The Bay Bridge and the Bad Idea
In 1937 a professional stunt diver named Roy Woods came to San Francisco with a plan. A veteran of bridge dives including two off the Brooklyn Bridge, Woods figured that if he could be the first man to dive off the new Bay Bridge he could get hired as a stunt diver at the upcoming Golden Gate International Exposition. One problem was that foot traffic, let alone diving, was prohibited on the Bay Bridge. Not one to be deterred Woods secretly arranged with reporters from the San Francisco Examiner to record and photograph the historic dive. So on March 22, 1937 Woods, wearing a leather football helmet and steel-ribbed corset, stole out onto the bridge and at a height of 185 feet stepped off to perform a back jack-knife.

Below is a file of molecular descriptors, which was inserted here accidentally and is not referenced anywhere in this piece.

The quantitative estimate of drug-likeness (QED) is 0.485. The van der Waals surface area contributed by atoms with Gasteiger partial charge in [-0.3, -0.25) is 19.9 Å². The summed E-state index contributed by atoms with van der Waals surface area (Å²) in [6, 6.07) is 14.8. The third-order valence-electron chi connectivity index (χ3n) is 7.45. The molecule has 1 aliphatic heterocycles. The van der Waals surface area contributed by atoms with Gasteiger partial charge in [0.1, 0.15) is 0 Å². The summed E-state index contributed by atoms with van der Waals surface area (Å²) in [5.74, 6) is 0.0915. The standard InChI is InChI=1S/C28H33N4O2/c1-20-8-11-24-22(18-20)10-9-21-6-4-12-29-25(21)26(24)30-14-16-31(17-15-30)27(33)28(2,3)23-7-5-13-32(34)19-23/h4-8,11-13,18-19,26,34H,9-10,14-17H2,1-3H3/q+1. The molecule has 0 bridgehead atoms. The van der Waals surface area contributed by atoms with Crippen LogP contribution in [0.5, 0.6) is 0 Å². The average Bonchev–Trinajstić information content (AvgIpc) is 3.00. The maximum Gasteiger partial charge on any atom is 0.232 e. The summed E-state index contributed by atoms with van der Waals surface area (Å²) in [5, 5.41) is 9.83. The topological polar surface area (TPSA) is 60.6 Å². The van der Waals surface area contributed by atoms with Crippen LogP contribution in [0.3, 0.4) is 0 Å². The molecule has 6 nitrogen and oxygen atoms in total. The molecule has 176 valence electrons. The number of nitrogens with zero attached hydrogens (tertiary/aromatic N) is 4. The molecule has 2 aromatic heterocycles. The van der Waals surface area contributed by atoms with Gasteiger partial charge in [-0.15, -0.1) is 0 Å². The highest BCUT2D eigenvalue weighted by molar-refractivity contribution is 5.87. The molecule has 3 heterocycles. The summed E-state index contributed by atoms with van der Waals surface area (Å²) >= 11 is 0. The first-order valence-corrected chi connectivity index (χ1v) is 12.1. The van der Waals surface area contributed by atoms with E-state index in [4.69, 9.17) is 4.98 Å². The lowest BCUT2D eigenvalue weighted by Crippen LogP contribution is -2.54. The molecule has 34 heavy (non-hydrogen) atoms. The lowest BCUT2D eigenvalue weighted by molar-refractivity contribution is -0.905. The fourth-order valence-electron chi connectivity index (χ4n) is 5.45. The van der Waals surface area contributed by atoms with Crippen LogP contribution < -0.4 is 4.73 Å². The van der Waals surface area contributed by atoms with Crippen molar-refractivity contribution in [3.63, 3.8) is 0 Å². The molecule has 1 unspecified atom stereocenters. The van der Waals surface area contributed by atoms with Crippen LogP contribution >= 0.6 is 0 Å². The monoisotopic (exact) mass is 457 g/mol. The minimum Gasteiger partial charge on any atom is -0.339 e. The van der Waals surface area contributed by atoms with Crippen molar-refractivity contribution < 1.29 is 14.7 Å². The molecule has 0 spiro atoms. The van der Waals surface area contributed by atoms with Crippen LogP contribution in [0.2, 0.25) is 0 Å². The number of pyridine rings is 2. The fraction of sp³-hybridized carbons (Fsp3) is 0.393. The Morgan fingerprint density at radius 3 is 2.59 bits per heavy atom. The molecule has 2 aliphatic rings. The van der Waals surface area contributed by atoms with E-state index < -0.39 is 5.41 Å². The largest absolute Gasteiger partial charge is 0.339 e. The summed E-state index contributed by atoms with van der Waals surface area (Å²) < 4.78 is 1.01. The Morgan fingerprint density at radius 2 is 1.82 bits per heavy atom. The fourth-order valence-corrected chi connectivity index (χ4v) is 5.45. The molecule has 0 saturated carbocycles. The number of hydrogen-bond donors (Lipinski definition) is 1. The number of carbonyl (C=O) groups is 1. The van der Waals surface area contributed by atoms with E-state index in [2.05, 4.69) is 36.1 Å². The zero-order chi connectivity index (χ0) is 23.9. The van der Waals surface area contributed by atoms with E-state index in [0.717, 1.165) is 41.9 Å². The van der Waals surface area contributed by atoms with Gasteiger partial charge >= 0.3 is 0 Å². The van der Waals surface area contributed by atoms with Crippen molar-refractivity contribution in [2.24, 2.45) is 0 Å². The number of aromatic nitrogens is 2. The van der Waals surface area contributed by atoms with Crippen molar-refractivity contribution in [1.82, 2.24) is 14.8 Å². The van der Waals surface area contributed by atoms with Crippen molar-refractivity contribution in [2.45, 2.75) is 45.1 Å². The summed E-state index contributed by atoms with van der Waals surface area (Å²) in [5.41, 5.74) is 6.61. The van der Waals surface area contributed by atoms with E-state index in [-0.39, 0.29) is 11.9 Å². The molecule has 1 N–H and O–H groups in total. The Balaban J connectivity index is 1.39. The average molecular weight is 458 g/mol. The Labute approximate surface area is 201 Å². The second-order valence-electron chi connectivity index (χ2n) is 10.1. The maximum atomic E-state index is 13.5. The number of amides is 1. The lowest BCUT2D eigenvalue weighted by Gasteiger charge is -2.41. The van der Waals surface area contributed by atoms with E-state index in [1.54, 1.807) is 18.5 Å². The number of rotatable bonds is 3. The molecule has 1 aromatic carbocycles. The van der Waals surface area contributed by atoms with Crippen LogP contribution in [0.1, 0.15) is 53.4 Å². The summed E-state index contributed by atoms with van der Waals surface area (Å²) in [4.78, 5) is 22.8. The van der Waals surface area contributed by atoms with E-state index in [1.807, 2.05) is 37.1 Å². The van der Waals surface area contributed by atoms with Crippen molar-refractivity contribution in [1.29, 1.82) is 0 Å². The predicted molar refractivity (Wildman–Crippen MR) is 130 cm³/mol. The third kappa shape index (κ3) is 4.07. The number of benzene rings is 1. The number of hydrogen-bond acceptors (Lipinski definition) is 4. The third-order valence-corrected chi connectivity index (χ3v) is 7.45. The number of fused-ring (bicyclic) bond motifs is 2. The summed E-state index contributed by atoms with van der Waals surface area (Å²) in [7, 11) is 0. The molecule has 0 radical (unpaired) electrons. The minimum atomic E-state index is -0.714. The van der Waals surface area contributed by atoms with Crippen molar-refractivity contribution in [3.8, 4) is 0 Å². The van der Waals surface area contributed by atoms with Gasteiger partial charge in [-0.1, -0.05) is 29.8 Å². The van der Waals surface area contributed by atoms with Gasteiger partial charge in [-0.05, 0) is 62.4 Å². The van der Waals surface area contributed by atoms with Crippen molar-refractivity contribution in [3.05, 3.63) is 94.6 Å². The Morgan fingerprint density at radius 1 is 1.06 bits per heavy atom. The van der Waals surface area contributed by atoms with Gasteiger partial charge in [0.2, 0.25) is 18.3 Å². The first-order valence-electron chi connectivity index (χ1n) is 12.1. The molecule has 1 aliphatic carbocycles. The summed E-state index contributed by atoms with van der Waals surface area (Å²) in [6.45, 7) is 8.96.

Unfortunately Woods was not familiar with the Bay's strong winds. Halfway down a gust caught him, turned him, and he hit the water awkwardly at sixty miles per hour. The impact broke his back and paralyzed him from the waist down. The Examiner's boat pulled Woods from the Bay. Later Woods would find out that his final dive hadn't even been caught on film due to the competing Chronicle newspaper's boat blocking the Examiner photographer's shot. To literally add insult to injury Woods later received a city citation for illegally walking on the bridge.
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